There are probably other positive effects and there are always two sides to every argument. My opinion is that the negatives outweigh the positives in this particular case. The American Academy of Pediatrics states television and other entertainment media should be avoided for infants and children under age 2. A child's brain develops rapidly during these first years, and young children learn best by interacting with people, not screens. I agree with this stand, as technology and thereby media is too often used as a pacifier or entertainer when it is the parent’s responsibility to educate, socialize and nurture their children. These developments can’t be left to the dictates of a screen. Communication is a highly valued skill and it is imperative that children develop effective communication skills. How can these skills evolve if too much screen time is allowed?

Today we often hear stories of children’s ability to remain focused on media such as video games and yet when that stimulus is removed from them, their ability to remain focused and attentive is greatly diminished.  Media seems to be changing the way children’s brains operate. Reading requires focus and imagination but the quick visual stimuli, fragmented attention and little need for imagination in so many media environments has created the situation where distraction is the norm, consistent attention is impossible, imagination is unnecessary and memory is inhibited.  All children will be exposed to technology no matter what approach the school or parents take and we need to be careful to not judge parents for how they choose to allow the use of technology in their home but as educators we need to be very mindful of its use.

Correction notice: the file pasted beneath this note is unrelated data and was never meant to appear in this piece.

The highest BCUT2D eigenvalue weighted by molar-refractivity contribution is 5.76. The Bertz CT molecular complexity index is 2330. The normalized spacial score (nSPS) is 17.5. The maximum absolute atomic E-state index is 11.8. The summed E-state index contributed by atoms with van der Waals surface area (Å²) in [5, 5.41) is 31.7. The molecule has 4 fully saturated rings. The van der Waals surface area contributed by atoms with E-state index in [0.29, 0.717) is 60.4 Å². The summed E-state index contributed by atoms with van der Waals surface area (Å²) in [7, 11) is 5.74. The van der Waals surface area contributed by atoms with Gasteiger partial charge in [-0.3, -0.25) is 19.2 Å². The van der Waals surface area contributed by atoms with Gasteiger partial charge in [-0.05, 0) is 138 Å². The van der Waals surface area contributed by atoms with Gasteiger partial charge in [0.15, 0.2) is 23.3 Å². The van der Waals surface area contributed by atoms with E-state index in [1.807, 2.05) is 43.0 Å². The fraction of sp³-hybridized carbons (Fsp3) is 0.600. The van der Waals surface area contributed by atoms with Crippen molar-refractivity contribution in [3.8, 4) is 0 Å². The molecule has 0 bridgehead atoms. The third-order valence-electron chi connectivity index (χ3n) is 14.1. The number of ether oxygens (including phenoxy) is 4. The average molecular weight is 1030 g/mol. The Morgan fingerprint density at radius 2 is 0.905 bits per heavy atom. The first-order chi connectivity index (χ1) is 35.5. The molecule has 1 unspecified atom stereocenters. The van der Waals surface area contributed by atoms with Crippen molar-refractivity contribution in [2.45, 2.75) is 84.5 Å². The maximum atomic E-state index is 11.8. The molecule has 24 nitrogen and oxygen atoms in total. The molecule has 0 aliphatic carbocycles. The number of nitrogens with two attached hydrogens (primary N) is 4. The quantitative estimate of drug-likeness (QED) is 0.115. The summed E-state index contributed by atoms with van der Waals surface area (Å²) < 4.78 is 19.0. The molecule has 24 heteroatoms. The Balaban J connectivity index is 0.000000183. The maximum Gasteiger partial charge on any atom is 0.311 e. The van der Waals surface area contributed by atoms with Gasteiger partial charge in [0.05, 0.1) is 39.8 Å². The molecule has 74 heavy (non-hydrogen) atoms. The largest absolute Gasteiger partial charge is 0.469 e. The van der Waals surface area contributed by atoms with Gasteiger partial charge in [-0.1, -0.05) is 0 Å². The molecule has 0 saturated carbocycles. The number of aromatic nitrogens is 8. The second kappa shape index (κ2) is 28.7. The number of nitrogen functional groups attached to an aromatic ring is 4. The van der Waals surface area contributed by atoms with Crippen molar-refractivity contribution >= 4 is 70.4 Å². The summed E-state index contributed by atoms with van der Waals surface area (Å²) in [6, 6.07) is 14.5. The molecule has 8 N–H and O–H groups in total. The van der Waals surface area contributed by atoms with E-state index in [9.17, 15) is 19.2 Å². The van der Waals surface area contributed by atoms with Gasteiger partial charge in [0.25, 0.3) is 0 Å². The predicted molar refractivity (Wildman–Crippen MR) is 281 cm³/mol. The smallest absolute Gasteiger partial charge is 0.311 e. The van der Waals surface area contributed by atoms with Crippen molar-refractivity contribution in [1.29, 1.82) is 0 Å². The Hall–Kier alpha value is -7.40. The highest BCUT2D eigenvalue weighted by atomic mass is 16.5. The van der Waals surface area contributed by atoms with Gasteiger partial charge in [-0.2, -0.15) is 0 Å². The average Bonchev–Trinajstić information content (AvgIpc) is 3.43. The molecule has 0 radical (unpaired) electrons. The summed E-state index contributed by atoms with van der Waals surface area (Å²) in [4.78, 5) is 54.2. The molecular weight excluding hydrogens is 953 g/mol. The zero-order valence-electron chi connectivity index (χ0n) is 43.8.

Another interesting commentary to me is from Angela Hanscom, a pediatric occupational therapist and the founder of TimberNook, a nature-based development program designed to foster creativity and independent play outdoors in New England, USA. Angela writes about the prevalence of children being diagnosed with ADD (Attention Deficit Disorder) and the number of prescriptions being written for children to attempt to control their inability to be attentive in school. Angela suggests that children’s bodies need to move and the fact that they are not moving enough – climbing trees, rolling down hills, playing sports has caused them to have very poor core strength and balance. They have an underdeveloped vestibular (balance) system and they need to develop a stronger sensory system. Their bodies desperately need to move and their brain causes them to fidget and in turn they are labelled inattentive. She suggests that children need hours of outdoor play in order to establish a healthy sensory system and to support higher-level attention and learning in the classroom.

Ultimately as parents and educators we need to do what is best for our children. Yes, we need to have children use technology in a way that is meaningful and insightful but there needs to be very careful scrutiny on what it being viewed, how it affects children and what is being learned. We need to decide how technology is going to be used in our homes and set manageable limits. We also need to ensure that children are provided with opportunities to exercise and play. Finally we need to ensure that children have the right skill sets to be successful in life.  The key is a balance and parents creating the right environment for their children.

 

By: Janet Andrews

www.aap.org/en-us/advocacy-and-policy/aap-health-initiatives/Pages/Media...